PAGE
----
In an interview with Fangoria, writer/creator Garth Ennis (Preacher, The Boys, Judge Dredd) stated, “When I saw Prometheus, I realized they’d gone in a different direction, but I had so many ideas of my own I figured I had enough for something completely new.” Thus was the impetus for Caliban, a seven-issue comic book series from Avatar Press (and later a trade paperback) that originally dropped from April through October 2014 in which Ennis explored those ideas. He was joined by artist Facundo Pericio (Fashion Beast, Anna Mercury, God is Dead) who completed the covers and interiors. It was a well-matched creative team that realized horror of space exploration to a new level, giving nods to familiar tropes of the genre, but also challenging a few, as well.
MAJOR SPOILERS BELOW
Ennis tells the story a space freighter crew in deep space on a mining expedition. While in warp drive, their ship, the Caliban, collides with an alien spacecraft, causing the Caliban to eject most of the miners who are in stasis. The two ships seem to blend together rather than tear each other apart; as a result, many additional crewmembers were caught within the same space as the ships – their deaths are both horrific and tragic.
While the remaining crew of about 15 are trying to figure out how to get home, one of the crewmembers is taken over by an alien form. Soon, the alien is picking off and experimenting with the tolerance level and bodily limits of each human – a deadly game of cat of mouse. A plan is devised to utilize the Caliban’s communications systems with the alien craft’s engines.
As the death toll mounts, the chances of survival dwindle and rest on the shoulders of Sanchita “San” Malik (Her position is unknown, but she’s probably an engineer.), Nomi Gallo (communications), McCartney (engineering), Captain DeLong (commander of the Caliban), and Karien (the navigator who became host to one of the two alien species discovered on the alien ship). After the climatic fight, there is one survivor – and yes, it is a “final girl.”
While Ennis stated he had several ideas for how he would write a space-oriented horror story, he did not stray from some important elements that are critical for a successful horror story. The inclusion of the familiar tropes discussed below will be recognizable from the many space horror films that have come before this comic book, and they go a long way in maintaining the scary aspects of Caliban.
Sense of Isolation
A sea of black with twinkling stars and glowing planets may provide wonder and awe, but after traveling in space for long periods of time, isolation sets in and takes a physical and emotional toll on each person. The sense of isolation is heightened when fear sets in and the characters of the story are facing overwhelming odds of dying by horrific, and often gory, means. And if any good space horror story has taught us, any help will be too far away to be of any assistance, because aliens are always faster at annihilation than one’s rescue or escape. This concept has not been lost on Ennis, and at one point, he even has the Caliban crew acknowledge they are on their own.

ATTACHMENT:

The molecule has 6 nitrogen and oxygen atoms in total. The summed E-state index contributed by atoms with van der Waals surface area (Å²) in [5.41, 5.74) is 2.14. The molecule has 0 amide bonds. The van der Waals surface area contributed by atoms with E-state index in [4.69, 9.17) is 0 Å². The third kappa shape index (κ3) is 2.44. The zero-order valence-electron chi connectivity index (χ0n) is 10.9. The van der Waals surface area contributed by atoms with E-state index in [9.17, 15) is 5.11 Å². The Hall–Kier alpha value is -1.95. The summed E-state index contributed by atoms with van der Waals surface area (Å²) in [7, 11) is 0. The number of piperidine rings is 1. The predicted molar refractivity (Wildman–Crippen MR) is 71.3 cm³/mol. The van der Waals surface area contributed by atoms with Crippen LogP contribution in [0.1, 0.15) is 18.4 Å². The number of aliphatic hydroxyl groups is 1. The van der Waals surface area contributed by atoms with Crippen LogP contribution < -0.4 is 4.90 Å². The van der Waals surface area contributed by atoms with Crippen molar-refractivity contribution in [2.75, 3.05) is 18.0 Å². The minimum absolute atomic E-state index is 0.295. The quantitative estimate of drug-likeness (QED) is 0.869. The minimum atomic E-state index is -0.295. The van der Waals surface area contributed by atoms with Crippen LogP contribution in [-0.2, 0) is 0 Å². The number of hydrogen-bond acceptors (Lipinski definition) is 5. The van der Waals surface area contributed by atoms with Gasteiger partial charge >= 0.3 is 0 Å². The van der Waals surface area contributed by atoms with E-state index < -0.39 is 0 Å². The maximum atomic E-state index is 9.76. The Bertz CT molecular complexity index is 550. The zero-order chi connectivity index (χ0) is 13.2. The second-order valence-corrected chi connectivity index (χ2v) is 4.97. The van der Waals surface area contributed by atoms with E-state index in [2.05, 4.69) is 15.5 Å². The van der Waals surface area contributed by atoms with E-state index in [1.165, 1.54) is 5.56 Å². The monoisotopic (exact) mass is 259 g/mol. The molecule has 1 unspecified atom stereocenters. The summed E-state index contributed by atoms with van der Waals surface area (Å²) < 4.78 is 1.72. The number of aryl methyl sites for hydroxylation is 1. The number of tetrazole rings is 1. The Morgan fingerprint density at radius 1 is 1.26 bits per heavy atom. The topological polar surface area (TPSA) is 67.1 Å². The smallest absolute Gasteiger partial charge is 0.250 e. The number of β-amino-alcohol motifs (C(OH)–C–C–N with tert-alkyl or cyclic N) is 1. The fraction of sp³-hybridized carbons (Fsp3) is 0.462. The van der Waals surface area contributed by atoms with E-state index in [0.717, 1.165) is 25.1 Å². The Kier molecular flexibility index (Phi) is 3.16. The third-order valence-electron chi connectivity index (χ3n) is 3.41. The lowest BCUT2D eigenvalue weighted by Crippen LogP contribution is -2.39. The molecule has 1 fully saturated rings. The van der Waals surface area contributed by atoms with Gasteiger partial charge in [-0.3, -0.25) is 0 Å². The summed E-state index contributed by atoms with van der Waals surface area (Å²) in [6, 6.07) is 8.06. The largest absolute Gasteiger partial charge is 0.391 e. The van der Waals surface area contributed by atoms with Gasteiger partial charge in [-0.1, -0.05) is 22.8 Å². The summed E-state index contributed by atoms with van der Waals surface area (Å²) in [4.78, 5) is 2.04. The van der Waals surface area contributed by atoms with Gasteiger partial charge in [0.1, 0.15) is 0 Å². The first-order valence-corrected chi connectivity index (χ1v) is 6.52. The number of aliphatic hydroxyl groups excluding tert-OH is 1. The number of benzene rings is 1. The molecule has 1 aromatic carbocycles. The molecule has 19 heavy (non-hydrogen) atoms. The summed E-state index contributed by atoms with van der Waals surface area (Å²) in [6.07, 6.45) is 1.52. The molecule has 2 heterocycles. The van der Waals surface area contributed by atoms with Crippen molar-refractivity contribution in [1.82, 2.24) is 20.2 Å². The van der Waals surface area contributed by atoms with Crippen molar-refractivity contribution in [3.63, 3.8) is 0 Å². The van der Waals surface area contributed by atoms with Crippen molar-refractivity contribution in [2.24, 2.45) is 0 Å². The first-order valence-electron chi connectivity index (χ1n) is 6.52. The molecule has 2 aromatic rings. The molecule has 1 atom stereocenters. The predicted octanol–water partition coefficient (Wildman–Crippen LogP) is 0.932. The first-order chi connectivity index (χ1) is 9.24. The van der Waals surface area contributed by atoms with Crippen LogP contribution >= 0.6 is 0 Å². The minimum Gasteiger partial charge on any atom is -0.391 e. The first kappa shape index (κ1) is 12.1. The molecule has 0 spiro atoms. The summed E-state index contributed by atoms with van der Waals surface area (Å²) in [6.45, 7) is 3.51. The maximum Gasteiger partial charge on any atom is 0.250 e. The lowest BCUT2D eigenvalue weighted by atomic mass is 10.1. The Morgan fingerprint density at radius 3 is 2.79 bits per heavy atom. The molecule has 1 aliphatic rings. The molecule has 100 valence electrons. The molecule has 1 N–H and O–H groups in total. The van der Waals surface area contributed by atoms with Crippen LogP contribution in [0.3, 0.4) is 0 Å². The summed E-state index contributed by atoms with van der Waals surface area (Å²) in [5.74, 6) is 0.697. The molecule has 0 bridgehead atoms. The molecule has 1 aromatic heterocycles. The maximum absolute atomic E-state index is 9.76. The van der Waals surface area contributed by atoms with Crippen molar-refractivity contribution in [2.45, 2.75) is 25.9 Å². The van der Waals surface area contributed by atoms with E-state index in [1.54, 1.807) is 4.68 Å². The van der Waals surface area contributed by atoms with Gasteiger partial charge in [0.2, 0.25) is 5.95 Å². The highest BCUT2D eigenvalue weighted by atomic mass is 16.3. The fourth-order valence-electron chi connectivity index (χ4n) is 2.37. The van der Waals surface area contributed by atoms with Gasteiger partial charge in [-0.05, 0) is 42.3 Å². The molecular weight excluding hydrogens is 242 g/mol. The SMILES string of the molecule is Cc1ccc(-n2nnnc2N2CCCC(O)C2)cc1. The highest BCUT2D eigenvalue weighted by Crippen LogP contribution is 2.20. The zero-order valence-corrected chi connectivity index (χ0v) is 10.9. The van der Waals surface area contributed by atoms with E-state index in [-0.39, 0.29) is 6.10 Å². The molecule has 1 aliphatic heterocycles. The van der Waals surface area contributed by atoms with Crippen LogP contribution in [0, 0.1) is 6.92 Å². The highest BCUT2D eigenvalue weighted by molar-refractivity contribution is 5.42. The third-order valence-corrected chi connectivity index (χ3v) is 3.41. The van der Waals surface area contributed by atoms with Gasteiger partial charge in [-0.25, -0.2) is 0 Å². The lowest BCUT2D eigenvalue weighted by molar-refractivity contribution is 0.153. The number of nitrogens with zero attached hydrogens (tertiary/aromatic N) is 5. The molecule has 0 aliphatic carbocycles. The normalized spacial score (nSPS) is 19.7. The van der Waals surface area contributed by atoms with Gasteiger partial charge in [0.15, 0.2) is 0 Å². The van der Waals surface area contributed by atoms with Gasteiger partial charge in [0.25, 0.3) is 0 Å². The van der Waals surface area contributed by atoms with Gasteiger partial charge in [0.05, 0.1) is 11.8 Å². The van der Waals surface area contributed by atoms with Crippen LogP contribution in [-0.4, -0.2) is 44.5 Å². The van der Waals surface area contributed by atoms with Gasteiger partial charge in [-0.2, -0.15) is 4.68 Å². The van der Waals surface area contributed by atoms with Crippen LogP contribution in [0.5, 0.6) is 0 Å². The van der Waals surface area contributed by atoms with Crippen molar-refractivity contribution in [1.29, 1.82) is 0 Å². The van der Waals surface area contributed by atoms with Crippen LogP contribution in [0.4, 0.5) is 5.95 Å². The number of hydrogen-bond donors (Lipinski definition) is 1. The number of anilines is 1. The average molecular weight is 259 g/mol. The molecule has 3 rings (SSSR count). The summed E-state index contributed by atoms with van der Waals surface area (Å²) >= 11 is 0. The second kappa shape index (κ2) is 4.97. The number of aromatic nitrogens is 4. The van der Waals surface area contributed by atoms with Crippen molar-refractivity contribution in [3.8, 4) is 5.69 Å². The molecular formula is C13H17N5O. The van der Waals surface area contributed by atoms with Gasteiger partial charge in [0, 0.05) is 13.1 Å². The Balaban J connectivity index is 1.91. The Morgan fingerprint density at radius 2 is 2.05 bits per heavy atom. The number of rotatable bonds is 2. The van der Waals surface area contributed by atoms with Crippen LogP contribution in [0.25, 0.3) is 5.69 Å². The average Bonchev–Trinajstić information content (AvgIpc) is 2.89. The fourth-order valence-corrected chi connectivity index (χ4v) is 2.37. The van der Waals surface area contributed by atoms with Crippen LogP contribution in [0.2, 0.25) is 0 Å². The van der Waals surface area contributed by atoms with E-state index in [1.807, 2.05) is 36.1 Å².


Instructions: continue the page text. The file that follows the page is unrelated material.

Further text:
Military and/or Corporation Presence
In many space horror films, there is either a military component such as the special elite squad as in Doom (2005, Andrzej Bartkowiak) or the marines in Aliens (1986, James Cameron). Sometimes, it might be a corporate presence such as Weyland-Yutani, which was threaded throughout the Alien franchise. It is the latter that is included in this story. The Caliban crew expresses that there is pressure by an unnamed corporation who expects delivery of resources found, and they state unabashedly that the corporation sees them as expendable, especially if something goes wrong. So, if they are in trouble, they know they are alone. This emphasizes and reinforces the idea of isolation.
High Fatality, Sole Survivor
Caliban starts out with approximately 30 crewmembers, which is a bit of a departure from most films. As many as half die when the ships collide, and more are found in appalling positions trapped in a shared space with the two ships. As a result, one feels sorry because of their tragic situation. As the story progresses, most of the remaining crewmembers are picked off one at a time, which is the more familiar technique found in space horror. The deaths propel the story and provide hints at Karien’s morbid fascination with testing human limits; it's unsettling because he is like a cat playing with a mouse.
Not surprisingly, the presence of aliens is seriously bad for a human’s life expectancy, and it doesn’t take long for the story to arrive at the sole survivor or final girl (a term coined by Carol J. Clover in her book, Men, Women, and Chainsaws: Gender in the Modern Horror Film. The term refers to the last woman alive to confront the killer or escape and to be the one left to tell the story). What’s interesting about Nomi being the sole survivor is that she didn’t fight the alien in a climatic battle and only escaped because of San’s actions. This point of the story is where Ennis moves away from the familiar and into new territory.
In space horror, the crew is too busy trying to stay alive to spend any time trying to make a love connection with another crewmember. If anything, there is a subtle reference to an established relationship between two of the members, such as Shaw and Holloway in Prometheus (2012, Ridley Scott). Sometimes, the potential for a relationship will be hinted at – Ripley and Hicks in Aliens or Carolyn and Riddick in Pitch Black (2000, David Twohy). And, crucially here, the relationship will assuredly be between a male and female. Ennis does give us Captain DeLong and his executive officer, Pierce, but there is a more important relationship brewing….
Element of Romance